Polar bear led to overhaul in way zoos care for such animals, experts say
Misha the bear came to Bristol Zoo from a circus in 1979 and would pace until his feet bled.
A polar bear that came to live at a zoo from the circus led to an overhaul in the way the animals are cared for in captivity, according to experts.
Misha displayed disturbing behaviours such as pacing until his feet bled and swaying his head after arriving at Bristol Zoo in 1979.
Before coming to the zoo, Misha is believed to have spent about 10 years confined to a travelling circus cage.
He paced four steps forward and four steps back – the shape of his old travelling wagon – despite having a larger enclosure at the zoo.
Hundreds of angry letters about Misha’s plight were sent to the zoo, with newspapers describing the bear as being “in a pit of despair”.
A BBC Inside Out West documentary has revealed how the bear’s state caused widespread controversy and led to calls for Misha to be released or put down.
Alison Cronin, who studied Misha and now runs Monkey World in Dorset, said issues raised by his case were widespread at that time.
“It’s the lack of an appropriate environment on just about any level,” Dr Cronin told the BBC.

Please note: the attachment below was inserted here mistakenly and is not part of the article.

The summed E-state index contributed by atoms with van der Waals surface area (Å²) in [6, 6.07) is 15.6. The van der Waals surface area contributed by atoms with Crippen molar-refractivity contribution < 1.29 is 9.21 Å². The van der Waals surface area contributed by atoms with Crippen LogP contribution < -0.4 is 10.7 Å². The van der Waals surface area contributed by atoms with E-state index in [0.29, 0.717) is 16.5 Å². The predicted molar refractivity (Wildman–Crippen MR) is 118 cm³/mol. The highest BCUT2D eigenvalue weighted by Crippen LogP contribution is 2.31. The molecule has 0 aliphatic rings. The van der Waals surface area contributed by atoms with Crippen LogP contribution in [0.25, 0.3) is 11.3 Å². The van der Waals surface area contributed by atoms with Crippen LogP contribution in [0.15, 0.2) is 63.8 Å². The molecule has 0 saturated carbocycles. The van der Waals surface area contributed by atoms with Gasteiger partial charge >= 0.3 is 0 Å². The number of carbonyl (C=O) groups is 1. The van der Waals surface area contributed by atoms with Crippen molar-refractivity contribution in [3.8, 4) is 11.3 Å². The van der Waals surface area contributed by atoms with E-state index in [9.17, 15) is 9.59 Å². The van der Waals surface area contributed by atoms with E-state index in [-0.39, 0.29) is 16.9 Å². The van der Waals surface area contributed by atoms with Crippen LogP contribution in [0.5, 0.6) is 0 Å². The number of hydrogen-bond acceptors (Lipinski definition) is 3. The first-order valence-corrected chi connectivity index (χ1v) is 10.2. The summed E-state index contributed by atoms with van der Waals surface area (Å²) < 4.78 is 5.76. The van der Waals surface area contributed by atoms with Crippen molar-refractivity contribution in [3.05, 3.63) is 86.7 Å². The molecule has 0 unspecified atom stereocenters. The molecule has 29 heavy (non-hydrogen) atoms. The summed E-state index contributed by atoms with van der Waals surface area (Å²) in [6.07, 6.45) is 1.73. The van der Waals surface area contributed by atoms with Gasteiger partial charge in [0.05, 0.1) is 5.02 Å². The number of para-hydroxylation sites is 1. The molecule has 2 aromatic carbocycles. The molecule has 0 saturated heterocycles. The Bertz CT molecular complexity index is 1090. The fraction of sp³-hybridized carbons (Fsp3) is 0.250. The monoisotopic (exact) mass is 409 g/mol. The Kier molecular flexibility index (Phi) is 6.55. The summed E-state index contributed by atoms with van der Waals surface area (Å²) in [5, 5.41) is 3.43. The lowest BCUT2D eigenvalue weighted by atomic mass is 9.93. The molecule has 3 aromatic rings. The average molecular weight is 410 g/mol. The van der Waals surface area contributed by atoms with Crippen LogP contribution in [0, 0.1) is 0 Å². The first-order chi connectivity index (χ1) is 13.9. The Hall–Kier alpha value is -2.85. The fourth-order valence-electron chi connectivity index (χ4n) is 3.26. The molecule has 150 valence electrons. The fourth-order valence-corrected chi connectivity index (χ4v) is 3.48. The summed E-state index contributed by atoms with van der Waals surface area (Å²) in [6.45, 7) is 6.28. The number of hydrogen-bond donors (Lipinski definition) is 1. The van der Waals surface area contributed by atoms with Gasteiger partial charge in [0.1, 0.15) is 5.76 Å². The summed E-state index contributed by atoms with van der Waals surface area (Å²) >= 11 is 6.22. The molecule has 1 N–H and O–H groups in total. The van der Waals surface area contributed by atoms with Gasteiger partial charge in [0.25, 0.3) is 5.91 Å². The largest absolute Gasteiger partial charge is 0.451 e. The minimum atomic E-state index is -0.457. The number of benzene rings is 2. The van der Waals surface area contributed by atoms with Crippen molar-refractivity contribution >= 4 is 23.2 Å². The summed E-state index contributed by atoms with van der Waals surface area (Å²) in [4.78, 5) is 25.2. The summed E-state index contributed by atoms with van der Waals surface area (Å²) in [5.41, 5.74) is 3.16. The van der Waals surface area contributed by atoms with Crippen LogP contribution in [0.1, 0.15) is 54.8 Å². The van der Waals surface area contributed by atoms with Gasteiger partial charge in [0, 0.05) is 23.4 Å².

“You lay down a concrete slab, you paint it white: voila you have the Arctic. And that was sort of the simplistic attitude of a lot of these old bear enclosures.
“It was a turning point in terms of the management of polar bears kept in captivity.
“Bear enclosures have improved and those that exist in UK today are quite spectacular actually.”
The zoo commissioned a number of studies into Misha’s behaviour and changes were made to improve his life but he never recovered fully.
Misha was euthanised in 1992 following the death of his companion Nina.
Andy Flack, a lecturer at the University of Bristol, said the zoo began replacing larger animals on its site with smaller, endangered ones.
“Misha’s behaviour had profound influence well beyond his death,” he told the BBC.
The polar bear is still a talking point at the zoo, where he is on display stuffed.
Simon Garrett, head of education at the zoo, said the bear’s life there had been “much better than he had in the circus he’d come from where he’d been confined to a travelling cage for we think about 10 years”.
“Whether you’re any age, when you see a polar bear like this it brings it home it’s real,” he said.
“He’s got a great legacy and we still use him now, and will into the future, for engaging people, teaching them about climate change and what’s going on with polar bears in the wild.”
:: BBC Inside Out West will air on BBC One West at 7.30pm on Monday and be available on iPlayer afterwards.